If we live our lives trying to get what we can from people and just abusing them to show how powerful or strong we are, what it really shows is how weak we are. A real man is one who respects others. Yes, we can disagree with people but we should do that without being nasty.
So when we think of sexual ethics and our everyday lives, we need to respect people, treat them well and not abuse them. If we lived all of our lives this way we wouldn’t have many of the problems we do have.
If we choose not to send or receive sexual images, choose not to abuse others sexually, choose not to get involved in bullying or shaming others, we can protect ourselves from bad consequences.
As a Christian, I believe that Jesus doesn’t want to tell us what to do but wants to help you to live the best life you can and be free of anything that weighs you down. He said he came to set people free not to condemn.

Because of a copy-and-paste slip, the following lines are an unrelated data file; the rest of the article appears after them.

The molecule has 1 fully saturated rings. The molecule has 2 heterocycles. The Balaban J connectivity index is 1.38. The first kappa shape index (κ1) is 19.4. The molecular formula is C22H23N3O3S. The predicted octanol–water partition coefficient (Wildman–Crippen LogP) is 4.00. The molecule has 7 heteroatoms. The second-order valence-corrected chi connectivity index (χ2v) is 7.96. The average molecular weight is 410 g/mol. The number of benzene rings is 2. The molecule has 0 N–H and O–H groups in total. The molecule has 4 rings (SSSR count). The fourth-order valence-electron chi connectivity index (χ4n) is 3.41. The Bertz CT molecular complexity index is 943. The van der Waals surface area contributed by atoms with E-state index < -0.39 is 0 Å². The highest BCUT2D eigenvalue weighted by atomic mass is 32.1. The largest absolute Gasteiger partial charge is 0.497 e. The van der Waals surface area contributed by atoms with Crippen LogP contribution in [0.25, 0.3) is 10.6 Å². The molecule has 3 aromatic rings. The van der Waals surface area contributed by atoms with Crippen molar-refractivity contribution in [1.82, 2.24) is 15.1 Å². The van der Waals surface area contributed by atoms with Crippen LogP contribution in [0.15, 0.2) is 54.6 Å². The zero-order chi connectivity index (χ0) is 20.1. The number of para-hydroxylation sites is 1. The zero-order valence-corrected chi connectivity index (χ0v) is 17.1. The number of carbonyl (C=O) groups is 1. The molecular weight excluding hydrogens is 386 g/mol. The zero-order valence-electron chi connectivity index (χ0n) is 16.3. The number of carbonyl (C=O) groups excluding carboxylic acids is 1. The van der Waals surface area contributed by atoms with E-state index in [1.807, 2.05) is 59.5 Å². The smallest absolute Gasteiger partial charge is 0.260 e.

If you have sent anything or received anything please don’t feel bad. Nothing in this assembly is about making anyone feel bad. This is about protecting you from making bad decisions by advising you (not telling you). But it’s also about offering hope if you have been a victim and for you to know that there is always a way back, there can always be forgiveness and can always be a good future.
If any of these issues have affected you, it’s really important to know that people will listen to you, won’t judge you, won’t embarrass you but really want to help you because they care about you. Please speak with an adult you trust, or someone in your school who is the designated person to speak to about this, or speak to your parents or those who look after you. But please tell someone and let them help you.
For More Advice – Childline
Link – https://www.childline.org.uk/info-advice/bullying-abuse-safety/online-mobile-safety/sexting/ (accessed February 2019)